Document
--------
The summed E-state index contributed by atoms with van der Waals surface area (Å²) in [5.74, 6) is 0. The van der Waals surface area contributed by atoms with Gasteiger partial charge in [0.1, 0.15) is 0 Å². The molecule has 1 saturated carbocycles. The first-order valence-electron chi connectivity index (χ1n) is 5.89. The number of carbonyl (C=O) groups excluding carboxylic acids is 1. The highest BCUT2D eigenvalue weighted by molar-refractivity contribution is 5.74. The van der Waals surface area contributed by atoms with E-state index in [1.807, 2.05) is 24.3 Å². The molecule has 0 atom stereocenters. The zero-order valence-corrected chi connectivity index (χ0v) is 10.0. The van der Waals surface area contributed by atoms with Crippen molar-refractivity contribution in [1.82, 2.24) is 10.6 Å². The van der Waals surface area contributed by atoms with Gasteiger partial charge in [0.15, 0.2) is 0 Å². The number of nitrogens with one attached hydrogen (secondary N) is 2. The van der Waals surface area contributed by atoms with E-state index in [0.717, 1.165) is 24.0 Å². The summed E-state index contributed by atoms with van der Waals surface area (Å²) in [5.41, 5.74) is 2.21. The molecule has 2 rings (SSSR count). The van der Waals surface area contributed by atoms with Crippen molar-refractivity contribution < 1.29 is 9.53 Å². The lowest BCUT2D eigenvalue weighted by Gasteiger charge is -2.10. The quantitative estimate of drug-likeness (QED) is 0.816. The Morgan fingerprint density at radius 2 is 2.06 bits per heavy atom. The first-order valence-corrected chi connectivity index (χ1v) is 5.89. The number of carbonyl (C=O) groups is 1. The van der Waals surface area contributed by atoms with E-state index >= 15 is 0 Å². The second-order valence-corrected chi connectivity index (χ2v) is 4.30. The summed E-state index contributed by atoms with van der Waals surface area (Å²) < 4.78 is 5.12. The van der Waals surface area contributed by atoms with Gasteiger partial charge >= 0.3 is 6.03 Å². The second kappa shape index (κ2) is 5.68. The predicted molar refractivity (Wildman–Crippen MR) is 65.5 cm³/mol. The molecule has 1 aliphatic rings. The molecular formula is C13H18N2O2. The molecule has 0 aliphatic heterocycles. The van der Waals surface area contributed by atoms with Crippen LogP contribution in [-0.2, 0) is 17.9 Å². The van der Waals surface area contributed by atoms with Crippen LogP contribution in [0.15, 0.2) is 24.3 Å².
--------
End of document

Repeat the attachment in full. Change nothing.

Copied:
The summed E-state index contributed by atoms with van der Waals surface area (Å²) in [5.74, 6) is 0. The van der Waals surface area contributed by atoms with Gasteiger partial charge in [0.1, 0.15) is 0 Å². The molecule has 1 saturated carbocycles. The first-order valence-electron chi connectivity index (χ1n) is 5.89. The number of carbonyl (C=O) groups excluding carboxylic acids is 1. The highest BCUT2D eigenvalue weighted by molar-refractivity contribution is 5.74. The van der Waals surface area contributed by atoms with E-state index in [1.807, 2.05) is 24.3 Å². The molecule has 0 atom stereocenters. The zero-order valence-corrected chi connectivity index (χ0v) is 10.0. The van der Waals surface area contributed by atoms with Crippen molar-refractivity contribution in [1.82, 2.24) is 10.6 Å². The van der Waals surface area contributed by atoms with Gasteiger partial charge in [0.15, 0.2) is 0 Å². The number of nitrogens with one attached hydrogen (secondary N) is 2. The van der Waals surface area contributed by atoms with E-state index in [0.717, 1.165) is 24.0 Å². The summed E-state index contributed by atoms with van der Waals surface area (Å²) in [5.41, 5.74) is 2.21. The molecule has 2 rings (SSSR count). The van der Waals surface area contributed by atoms with Crippen molar-refractivity contribution < 1.29 is 9.53 Å². The lowest BCUT2D eigenvalue weighted by Gasteiger charge is -2.10. The quantitative estimate of drug-likeness (QED) is 0.816. The Morgan fingerprint density at radius 2 is 2.06 bits per heavy atom. The first-order valence-corrected chi connectivity index (χ1v) is 5.89. The number of carbonyl (C=O) groups is 1. The van der Waals surface area contributed by atoms with E-state index >= 15 is 0 Å². The second-order valence-corrected chi connectivity index (χ2v) is 4.30. The summed E-state index contributed by atoms with van der Waals surface area (Å²) < 4.78 is 5.12. The van der Waals surface area contributed by atoms with Gasteiger partial charge >= 0.3 is 6.03 Å². The second kappa shape index (κ2) is 5.68. The predicted molar refractivity (Wildman–Crippen MR) is 65.5 cm³/mol. The molecule has 1 aliphatic rings. The molecular formula is C13H18N2O2. The molecule has 0 aliphatic heterocycles. The van der Waals surface area contributed by atoms with Crippen LogP contribution in [-0.2, 0) is 17.9 Å². The van der Waals surface area contributed by atoms with Crippen LogP contribution in [0.15, 0.2) is 24.3 Å².